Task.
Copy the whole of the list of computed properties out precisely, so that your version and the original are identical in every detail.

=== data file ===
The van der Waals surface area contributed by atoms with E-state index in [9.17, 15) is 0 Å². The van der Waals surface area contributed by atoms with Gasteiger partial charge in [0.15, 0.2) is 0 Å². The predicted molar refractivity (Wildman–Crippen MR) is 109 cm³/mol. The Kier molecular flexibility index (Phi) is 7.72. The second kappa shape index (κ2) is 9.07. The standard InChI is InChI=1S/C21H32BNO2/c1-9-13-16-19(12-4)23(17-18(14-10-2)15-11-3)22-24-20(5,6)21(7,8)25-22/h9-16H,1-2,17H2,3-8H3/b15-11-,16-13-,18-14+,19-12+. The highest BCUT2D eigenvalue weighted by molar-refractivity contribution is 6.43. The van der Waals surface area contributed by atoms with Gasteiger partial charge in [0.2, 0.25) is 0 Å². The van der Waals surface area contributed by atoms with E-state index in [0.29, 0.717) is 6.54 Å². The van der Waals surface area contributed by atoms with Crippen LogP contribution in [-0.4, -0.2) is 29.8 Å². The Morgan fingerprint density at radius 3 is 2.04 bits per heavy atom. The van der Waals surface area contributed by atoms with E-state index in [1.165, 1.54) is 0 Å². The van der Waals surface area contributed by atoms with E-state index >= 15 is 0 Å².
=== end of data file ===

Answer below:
The van der Waals surface area contributed by atoms with E-state index in [9.17, 15) is 0 Å². The van der Waals surface area contributed by atoms with Gasteiger partial charge in [0.15, 0.2) is 0 Å². The predicted molar refractivity (Wildman–Crippen MR) is 109 cm³/mol. The Kier molecular flexibility index (Phi) is 7.72. The second kappa shape index (κ2) is 9.07. The standard InChI is InChI=1S/C21H32BNO2/c1-9-13-16-19(12-4)23(17-18(14-10-2)15-11-3)22-24-20(5,6)21(7,8)25-22/h9-16H,1-2,17H2,3-8H3/b15-11-,16-13-,18-14+,19-12+. The highest BCUT2D eigenvalue weighted by molar-refractivity contribution is 6.43. The van der Waals surface area contributed by atoms with Gasteiger partial charge in [0.2, 0.25) is 0 Å². The van der Waals surface area contributed by atoms with E-state index in [0.29, 0.717) is 6.54 Å². The van der Waals surface area contributed by atoms with Crippen LogP contribution in [-0.4, -0.2) is 29.8 Å². The Morgan fingerprint density at radius 3 is 2.04 bits per heavy atom. The van der Waals surface area contributed by atoms with E-state index in [1.165, 1.54) is 0 Å². The van der Waals surface area contributed by atoms with E-state index >= 15 is 0 Å².